COVID-19 Coverage Presumptions

Current Montana law requires that when an injury occurs and a claim for benefits is filed, the injured worker demonstrates the injury happened as a result of work. This is a relatively common requirement across the country. Most claims are obvious or are witnessed by the employer and therefore meet the standard.  

To say COVID-19 has turned our world upside down is an understatement.  

There are those who would like to provide a presumption in our workers’ compensation system, that if a medical provider, first responder or “essential” worker contracts COVID-19 they be presumed to have gotten the disease at work. Some states have mandated the presumption either by Executive Order or by statute. Those states that have made such an order have seen significant increases in their costs of claims, and therefore their overall system rates.  

Most states, including Montana, have let their workers’ compensation systems work. If the disease is contracted as a result of work, benefits are provided. Fortunately, most cases clear up within about 2 weeks and require some medical treatment, home isolation and rest. Some cases are significantly more severe, requiring hospitalization and potentially death. The workers’ compensation system is built to address both.  

This disease is obviously spread very easily. As a result, demonstrating the disease was contracted as a result of work is often difficult. Some employers and insurers are paying for testing, regardless of how the disease was contracted. Some are providing medical benefits, again regardless of how the disease was contracted. And the Federal CARES Act provides benefits to those who are made ill by the disease – in addition to any health insurance or workers’ compensation benefits.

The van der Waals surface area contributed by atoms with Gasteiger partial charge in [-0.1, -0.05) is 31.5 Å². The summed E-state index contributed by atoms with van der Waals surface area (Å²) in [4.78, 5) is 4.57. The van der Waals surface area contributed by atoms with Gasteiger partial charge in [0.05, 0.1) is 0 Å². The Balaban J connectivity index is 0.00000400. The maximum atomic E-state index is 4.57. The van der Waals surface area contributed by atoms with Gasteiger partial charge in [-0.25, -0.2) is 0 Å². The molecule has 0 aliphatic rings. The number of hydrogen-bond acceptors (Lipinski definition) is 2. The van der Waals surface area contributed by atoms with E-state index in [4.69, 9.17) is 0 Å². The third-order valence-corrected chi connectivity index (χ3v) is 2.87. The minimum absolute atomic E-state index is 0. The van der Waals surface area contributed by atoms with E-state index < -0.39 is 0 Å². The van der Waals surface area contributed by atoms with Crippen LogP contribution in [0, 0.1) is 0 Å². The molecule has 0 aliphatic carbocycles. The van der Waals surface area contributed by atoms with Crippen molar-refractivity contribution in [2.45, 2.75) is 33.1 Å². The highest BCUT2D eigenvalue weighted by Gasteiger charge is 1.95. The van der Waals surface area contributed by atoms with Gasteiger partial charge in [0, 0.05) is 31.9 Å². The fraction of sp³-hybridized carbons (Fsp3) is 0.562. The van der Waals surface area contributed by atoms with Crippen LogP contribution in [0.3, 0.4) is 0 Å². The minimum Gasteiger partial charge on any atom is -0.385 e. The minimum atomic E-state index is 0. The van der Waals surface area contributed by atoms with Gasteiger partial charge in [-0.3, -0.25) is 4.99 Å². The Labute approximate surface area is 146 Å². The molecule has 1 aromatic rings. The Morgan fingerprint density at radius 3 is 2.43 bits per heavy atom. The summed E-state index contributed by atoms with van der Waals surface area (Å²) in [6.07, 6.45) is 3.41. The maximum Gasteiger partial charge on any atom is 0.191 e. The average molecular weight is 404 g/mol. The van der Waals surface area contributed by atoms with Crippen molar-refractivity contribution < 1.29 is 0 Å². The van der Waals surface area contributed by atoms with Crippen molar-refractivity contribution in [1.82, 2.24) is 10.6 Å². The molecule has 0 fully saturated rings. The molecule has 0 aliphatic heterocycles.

Those claims that have been accepted within the Montana workers’ compensation system, are being paid. Most have come from health care employers. Most of the claims have been denied, because it is impossible to know that work was the primary cause of contracting the disease. As discussed above, even denied, some of those claims are getting medical benefits.  

MSIA opposes adding a COVID-19 presumption to our law. Providing a presumption in the Montana workers’ compensation law is a solution looking for a problem. If enacted, we will have problems that will require more costs and real solutions.